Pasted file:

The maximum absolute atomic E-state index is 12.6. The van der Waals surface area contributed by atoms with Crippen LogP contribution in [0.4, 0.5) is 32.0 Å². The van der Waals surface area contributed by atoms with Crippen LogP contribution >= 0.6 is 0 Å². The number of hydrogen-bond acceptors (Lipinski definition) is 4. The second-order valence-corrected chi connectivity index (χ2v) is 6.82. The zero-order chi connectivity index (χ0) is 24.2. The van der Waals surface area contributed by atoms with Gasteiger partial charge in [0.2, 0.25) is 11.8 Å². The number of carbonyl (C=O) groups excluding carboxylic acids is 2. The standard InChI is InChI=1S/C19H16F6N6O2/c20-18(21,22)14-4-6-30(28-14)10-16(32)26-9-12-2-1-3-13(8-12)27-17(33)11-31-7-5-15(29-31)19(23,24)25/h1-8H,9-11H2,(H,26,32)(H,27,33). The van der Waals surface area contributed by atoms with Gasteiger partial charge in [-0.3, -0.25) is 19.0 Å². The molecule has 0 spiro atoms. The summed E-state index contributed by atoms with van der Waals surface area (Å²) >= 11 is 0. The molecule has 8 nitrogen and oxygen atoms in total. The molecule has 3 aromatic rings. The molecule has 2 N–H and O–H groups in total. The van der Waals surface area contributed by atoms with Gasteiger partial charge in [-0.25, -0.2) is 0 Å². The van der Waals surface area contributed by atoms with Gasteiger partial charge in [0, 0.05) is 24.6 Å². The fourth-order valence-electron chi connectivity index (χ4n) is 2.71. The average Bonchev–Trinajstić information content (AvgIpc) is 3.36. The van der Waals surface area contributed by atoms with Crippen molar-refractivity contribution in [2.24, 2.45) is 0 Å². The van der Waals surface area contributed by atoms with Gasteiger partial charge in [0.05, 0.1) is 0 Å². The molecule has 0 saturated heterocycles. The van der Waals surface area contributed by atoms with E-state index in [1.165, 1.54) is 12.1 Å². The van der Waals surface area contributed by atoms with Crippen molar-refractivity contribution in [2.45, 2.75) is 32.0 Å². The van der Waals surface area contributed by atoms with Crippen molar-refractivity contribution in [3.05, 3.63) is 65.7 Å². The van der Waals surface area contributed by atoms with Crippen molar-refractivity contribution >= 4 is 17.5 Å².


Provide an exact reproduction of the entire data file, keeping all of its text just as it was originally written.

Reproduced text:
The maximum absolute atomic E-state index is 12.6. The van der Waals surface area contributed by atoms with Crippen LogP contribution in [0.4, 0.5) is 32.0 Å². The van der Waals surface area contributed by atoms with Crippen LogP contribution >= 0.6 is 0 Å². The number of hydrogen-bond acceptors (Lipinski definition) is 4. The second-order valence-corrected chi connectivity index (χ2v) is 6.82. The zero-order chi connectivity index (χ0) is 24.2. The van der Waals surface area contributed by atoms with Gasteiger partial charge in [0.2, 0.25) is 11.8 Å². The number of carbonyl (C=O) groups excluding carboxylic acids is 2. The standard InChI is InChI=1S/C19H16F6N6O2/c20-18(21,22)14-4-6-30(28-14)10-16(32)26-9-12-2-1-3-13(8-12)27-17(33)11-31-7-5-15(29-31)19(23,24)25/h1-8H,9-11H2,(H,26,32)(H,27,33). The van der Waals surface area contributed by atoms with Gasteiger partial charge in [-0.3, -0.25) is 19.0 Å². The molecule has 0 spiro atoms. The summed E-state index contributed by atoms with van der Waals surface area (Å²) >= 11 is 0. The molecule has 8 nitrogen and oxygen atoms in total. The molecule has 3 aromatic rings. The molecule has 2 N–H and O–H groups in total. The van der Waals surface area contributed by atoms with Gasteiger partial charge in [-0.25, -0.2) is 0 Å². The van der Waals surface area contributed by atoms with Gasteiger partial charge in [0, 0.05) is 24.6 Å². The fourth-order valence-electron chi connectivity index (χ4n) is 2.71. The average Bonchev–Trinajstić information content (AvgIpc) is 3.36. The van der Waals surface area contributed by atoms with Crippen molar-refractivity contribution in [2.24, 2.45) is 0 Å². The van der Waals surface area contributed by atoms with Gasteiger partial charge in [0.05, 0.1) is 0 Å². The molecule has 0 saturated heterocycles. The van der Waals surface area contributed by atoms with E-state index in [1.165, 1.54) is 12.1 Å². The van der Waals surface area contributed by atoms with Crippen molar-refractivity contribution in [2.45, 2.75) is 32.0 Å². The van der Waals surface area contributed by atoms with Crippen molar-refractivity contribution in [3.05, 3.63) is 65.7 Å². The van der Waals surface area contributed by atoms with Crippen molar-refractivity contribution >= 4 is 17.5 Å².